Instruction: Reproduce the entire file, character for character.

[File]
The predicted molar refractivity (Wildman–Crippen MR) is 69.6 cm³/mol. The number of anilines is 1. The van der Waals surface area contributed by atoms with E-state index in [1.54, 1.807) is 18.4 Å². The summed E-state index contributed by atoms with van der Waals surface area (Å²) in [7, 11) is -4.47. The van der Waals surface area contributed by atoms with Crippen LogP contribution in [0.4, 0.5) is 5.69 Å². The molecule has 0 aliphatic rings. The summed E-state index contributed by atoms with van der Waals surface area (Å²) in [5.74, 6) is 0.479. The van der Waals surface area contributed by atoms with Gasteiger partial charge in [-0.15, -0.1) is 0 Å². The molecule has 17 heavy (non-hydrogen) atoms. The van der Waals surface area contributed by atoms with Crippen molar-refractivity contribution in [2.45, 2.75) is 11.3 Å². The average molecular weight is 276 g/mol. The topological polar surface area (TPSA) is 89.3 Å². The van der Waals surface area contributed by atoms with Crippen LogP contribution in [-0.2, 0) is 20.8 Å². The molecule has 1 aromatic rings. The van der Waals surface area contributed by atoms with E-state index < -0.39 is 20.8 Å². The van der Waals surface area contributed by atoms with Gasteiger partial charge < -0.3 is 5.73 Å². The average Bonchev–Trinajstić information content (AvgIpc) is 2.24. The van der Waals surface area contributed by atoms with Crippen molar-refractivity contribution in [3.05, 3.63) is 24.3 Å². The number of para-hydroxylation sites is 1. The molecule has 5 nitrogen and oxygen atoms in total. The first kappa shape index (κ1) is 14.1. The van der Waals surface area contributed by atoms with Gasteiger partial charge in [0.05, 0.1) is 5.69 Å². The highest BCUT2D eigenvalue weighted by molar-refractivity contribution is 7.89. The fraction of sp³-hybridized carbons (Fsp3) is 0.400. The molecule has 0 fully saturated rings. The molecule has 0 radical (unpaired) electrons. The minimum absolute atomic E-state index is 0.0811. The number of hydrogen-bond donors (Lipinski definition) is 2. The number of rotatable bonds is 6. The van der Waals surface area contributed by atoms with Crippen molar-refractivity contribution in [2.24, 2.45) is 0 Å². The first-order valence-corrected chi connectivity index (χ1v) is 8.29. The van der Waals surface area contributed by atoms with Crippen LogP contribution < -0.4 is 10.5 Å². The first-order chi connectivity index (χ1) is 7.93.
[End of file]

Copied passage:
The predicted molar refractivity (Wildman–Crippen MR) is 69.6 cm³/mol. The number of anilines is 1. The van der Waals surface area contributed by atoms with E-state index in [1.54, 1.807) is 18.4 Å². The summed E-state index contributed by atoms with van der Waals surface area (Å²) in [7, 11) is -4.47. The van der Waals surface area contributed by atoms with Crippen LogP contribution in [0.4, 0.5) is 5.69 Å². The molecule has 0 aliphatic rings. The summed E-state index contributed by atoms with van der Waals surface area (Å²) in [5.74, 6) is 0.479. The van der Waals surface area contributed by atoms with Gasteiger partial charge in [-0.15, -0.1) is 0 Å². The molecule has 17 heavy (non-hydrogen) atoms. The van der Waals surface area contributed by atoms with Crippen molar-refractivity contribution in [2.45, 2.75) is 11.3 Å². The average molecular weight is 276 g/mol. The topological polar surface area (TPSA) is 89.3 Å². The van der Waals surface area contributed by atoms with Crippen LogP contribution in [-0.2, 0) is 20.8 Å². The molecule has 1 aromatic rings. The van der Waals surface area contributed by atoms with E-state index < -0.39 is 20.8 Å². The van der Waals surface area contributed by atoms with Gasteiger partial charge < -0.3 is 5.73 Å². The average Bonchev–Trinajstić information content (AvgIpc) is 2.24. The van der Waals surface area contributed by atoms with Crippen molar-refractivity contribution in [3.05, 3.63) is 24.3 Å². The number of para-hydroxylation sites is 1. The molecule has 5 nitrogen and oxygen atoms in total. The first kappa shape index (κ1) is 14.1. The van der Waals surface area contributed by atoms with Gasteiger partial charge in [0.05, 0.1) is 5.69 Å². The highest BCUT2D eigenvalue weighted by molar-refractivity contribution is 7.89. The fraction of sp³-hybridized carbons (Fsp3) is 0.400. The molecule has 0 fully saturated rings. The molecule has 0 radical (unpaired) electrons. The minimum absolute atomic E-state index is 0.0811. The number of hydrogen-bond donors (Lipinski definition) is 2. The number of rotatable bonds is 6. The van der Waals surface area contributed by atoms with Crippen molar-refractivity contribution in [2.24, 2.45) is 0 Å². The first-order valence-corrected chi connectivity index (χ1v) is 8.29. The van der Waals surface area contributed by atoms with Crippen LogP contribution < -0.4 is 10.5 Å². The first-order chi connectivity index (χ1) is 7.93.